New museum exhibit examines innovation in glass art throughout history


Apsley Pellatt IV, Falcon Glassworks, Model of the Koh-i-Noor Diamond and Two Other Diamonds, 1851.

Apsley Pellatt IV, Falcon Glassworks, Model of the Koh-i-Noor Diamond and Two Other Diamonds, 1851.


TOLEDO – Toledo Museum of Art has launched a sweeping consideration of glass art and experimentation through the ages.

Chameleon Effects: Glass (Un)Defined brings together historical and contemporary works from TMA’s exceptional glass collection to explore the spectrum of technical and formal possibilities of the medium.

Looking at the relationship between glass, precious stones, metalwork, ceramics, photography and performance, Chameleon Effects demonstrates the longstanding history of glass interacting with other materials.

The exhibition, which will be installed in the Wolfe Gallery Mezzanine, challenges traditional art historical categories and features more than 30 works of art, including several new acquisitions by noted glass artists Shari Mendelson, Kim Harty and Sharyn O’Mara. This ongoing exhibition is free.

“Chameleon Effects celebrates the history of glass and the legacy of glassmaking in Toledo and at the Toledo Museum of Art,” said Adam M. Levine, the museum’s Edward Drummond and Florence Scott Libbey director and CEO. “We look forward to sharing this select group of TMA’s premier works of glass for an extended time and highlighting the diverse stories the objects convey.”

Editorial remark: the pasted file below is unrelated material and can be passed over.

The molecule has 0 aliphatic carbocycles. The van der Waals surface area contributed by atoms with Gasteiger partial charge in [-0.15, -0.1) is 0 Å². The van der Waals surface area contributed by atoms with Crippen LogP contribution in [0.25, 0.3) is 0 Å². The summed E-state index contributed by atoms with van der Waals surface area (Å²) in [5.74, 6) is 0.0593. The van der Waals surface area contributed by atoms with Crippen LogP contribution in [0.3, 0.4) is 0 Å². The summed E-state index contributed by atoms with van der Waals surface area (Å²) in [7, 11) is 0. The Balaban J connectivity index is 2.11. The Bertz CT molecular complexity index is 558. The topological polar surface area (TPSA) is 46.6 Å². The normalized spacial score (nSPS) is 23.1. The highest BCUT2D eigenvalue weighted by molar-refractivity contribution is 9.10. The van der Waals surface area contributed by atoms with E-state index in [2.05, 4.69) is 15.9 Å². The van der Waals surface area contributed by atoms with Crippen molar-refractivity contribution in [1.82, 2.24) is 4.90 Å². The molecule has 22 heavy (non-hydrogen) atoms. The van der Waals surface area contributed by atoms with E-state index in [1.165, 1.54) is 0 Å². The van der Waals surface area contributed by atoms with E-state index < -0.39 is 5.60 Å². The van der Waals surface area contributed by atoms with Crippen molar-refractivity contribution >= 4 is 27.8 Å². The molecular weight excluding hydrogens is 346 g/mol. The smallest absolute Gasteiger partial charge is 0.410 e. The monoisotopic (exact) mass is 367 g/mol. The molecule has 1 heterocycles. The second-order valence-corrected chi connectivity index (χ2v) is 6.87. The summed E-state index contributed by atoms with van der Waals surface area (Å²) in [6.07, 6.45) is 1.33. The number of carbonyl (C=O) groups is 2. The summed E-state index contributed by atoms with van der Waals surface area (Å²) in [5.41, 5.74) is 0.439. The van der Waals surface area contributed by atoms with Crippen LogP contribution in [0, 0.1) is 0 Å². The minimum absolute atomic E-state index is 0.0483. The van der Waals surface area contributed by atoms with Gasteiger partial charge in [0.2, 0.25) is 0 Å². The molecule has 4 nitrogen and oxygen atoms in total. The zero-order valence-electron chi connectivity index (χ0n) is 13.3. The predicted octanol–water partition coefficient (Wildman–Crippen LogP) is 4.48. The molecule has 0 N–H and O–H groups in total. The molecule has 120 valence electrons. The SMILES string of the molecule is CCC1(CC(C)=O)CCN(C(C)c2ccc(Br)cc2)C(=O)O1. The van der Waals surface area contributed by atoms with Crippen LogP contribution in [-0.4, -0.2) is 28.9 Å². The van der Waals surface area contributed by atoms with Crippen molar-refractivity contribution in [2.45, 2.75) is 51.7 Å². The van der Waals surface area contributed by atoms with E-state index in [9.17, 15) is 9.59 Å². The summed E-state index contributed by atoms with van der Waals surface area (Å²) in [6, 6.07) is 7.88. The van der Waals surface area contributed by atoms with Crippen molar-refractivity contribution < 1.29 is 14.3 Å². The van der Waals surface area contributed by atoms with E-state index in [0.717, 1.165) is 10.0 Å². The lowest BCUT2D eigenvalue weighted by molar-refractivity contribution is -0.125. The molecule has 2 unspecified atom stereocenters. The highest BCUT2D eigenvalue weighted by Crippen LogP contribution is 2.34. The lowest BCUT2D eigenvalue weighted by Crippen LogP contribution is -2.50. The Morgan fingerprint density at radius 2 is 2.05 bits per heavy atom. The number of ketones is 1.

One of the oldest human-made substances, glass is neither a true solid nor a liquid and challenges conventional understandings of how materials work. For more than 4,000 years, artists have exploited the inherent mutability of glass, transforming the molten material into an impressive range of forms, colors and textures, and often blurring the lines between one medium and another. More recently, artists have turned to newer materials and techniques, such as plastic and photography, to engage with historic glass and draw connections with the past.

“Ubiquitous in everyday lives, glass is a material we think we know and understand. This exhibition presents centuries of artistic experimentation and technical ingenuity in glass, demonstrating the complexity and versatility of the medium,” said Sophie Ong, TMA’s Hirsch curatorial fellow, who organized the exhibition. “Setting artworks in glass in relation to other materials and techniques, the installation underscores the museum’s efforts to showcase works from the collection in new ways and across media and time.”

TMA boasts one of the most comprehensive and historically significant collections of glass art in the world. The museum’s glass holdings have been continuously acquired, studied, conserved, published and exhibited.

TMA is known as the incubator of the Studio Glass Movement. In 2006 TMA opened its Glass Pavilion designed by Pritzker-Prize winning architects SANAA. The state-of-the-art facility continues to house, care for, study and display the museum’s renowned glass collection. The Glass Pavilion studio also provides opportunities to experience and participate in the art of making glass objects through demonstrations, classes and workshops, and artist residencies.

Admission to the Museum is always free, but visitors are required to register when they arrive. The museum is open Wednesdays, Thursdays and Sundays from 11 a.m.-5 p.m., and 11 a.m.-8 p.m. Fridays and Saturdays.

The Museum is located at 2445 Monroe St. For general information, call 419-255-8000 or 800-644-6862, or visit toledomuseum.org.

Apsley Pellatt IV, Falcon Glassworks, Model of the Koh-i-Noor Diamond and Two Other Diamonds, 1851.
https://www.swantonenterprise.com/wp-content/uploads/sites/23/2021/04/web1_2006_171-scaled.jpegApsley Pellatt IV, Falcon Glassworks, Model of the Koh-i-Noor Diamond and Two Other Diamonds, 1851.

https://www.swantonenterprise.com/wp-content/uploads/sites/23/2021/04/web1_2020_1-primary.jpeg